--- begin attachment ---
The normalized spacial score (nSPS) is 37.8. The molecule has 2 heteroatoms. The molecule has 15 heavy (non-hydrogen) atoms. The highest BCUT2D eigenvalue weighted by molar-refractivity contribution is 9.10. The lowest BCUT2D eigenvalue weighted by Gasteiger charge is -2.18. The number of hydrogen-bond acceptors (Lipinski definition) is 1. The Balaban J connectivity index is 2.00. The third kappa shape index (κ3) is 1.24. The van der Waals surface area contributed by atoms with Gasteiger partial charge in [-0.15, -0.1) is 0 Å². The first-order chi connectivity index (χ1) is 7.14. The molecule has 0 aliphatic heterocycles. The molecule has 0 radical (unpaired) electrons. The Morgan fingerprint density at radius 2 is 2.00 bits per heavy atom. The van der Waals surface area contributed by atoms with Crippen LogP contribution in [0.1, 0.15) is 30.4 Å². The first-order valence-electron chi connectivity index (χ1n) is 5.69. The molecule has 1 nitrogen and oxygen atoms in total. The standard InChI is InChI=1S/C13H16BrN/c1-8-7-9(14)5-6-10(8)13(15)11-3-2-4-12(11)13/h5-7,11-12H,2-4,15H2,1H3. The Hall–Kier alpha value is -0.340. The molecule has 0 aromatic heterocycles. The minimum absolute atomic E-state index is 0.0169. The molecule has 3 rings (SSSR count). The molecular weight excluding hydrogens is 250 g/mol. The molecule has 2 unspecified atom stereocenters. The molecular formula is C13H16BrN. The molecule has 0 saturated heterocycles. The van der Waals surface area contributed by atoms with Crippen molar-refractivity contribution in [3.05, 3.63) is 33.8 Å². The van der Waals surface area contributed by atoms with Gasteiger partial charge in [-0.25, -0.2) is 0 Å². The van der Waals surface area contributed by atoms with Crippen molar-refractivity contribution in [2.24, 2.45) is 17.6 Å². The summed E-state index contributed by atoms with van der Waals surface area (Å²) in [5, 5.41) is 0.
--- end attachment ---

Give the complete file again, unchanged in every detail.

The normalized spacial score (nSPS) is 37.8. The molecule has 2 heteroatoms. The molecule has 15 heavy (non-hydrogen) atoms. The highest BCUT2D eigenvalue weighted by molar-refractivity contribution is 9.10. The lowest BCUT2D eigenvalue weighted by Gasteiger charge is -2.18. The number of hydrogen-bond acceptors (Lipinski definition) is 1. The Balaban J connectivity index is 2.00. The third kappa shape index (κ3) is 1.24. The van der Waals surface area contributed by atoms with Gasteiger partial charge in [-0.15, -0.1) is 0 Å². The first-order chi connectivity index (χ1) is 7.14. The molecule has 0 aliphatic heterocycles. The molecule has 0 radical (unpaired) electrons. The Morgan fingerprint density at radius 2 is 2.00 bits per heavy atom. The van der Waals surface area contributed by atoms with Crippen LogP contribution in [0.1, 0.15) is 30.4 Å². The first-order valence-electron chi connectivity index (χ1n) is 5.69. The molecule has 1 nitrogen and oxygen atoms in total. The standard InChI is InChI=1S/C13H16BrN/c1-8-7-9(14)5-6-10(8)13(15)11-3-2-4-12(11)13/h5-7,11-12H,2-4,15H2,1H3. The Hall–Kier alpha value is -0.340. The molecule has 0 aromatic heterocycles. The minimum absolute atomic E-state index is 0.0169. The molecule has 3 rings (SSSR count). The molecular weight excluding hydrogens is 250 g/mol. The molecule has 2 unspecified atom stereocenters. The molecular formula is C13H16BrN. The molecule has 0 saturated heterocycles. The van der Waals surface area contributed by atoms with Crippen molar-refractivity contribution in [3.05, 3.63) is 33.8 Å². The van der Waals surface area contributed by atoms with Gasteiger partial charge in [-0.25, -0.2) is 0 Å². The van der Waals surface area contributed by atoms with Crippen molar-refractivity contribution in [2.24, 2.45) is 17.6 Å². The summed E-state index contributed by atoms with van der Waals surface area (Å²) in [5, 5.41) is 0.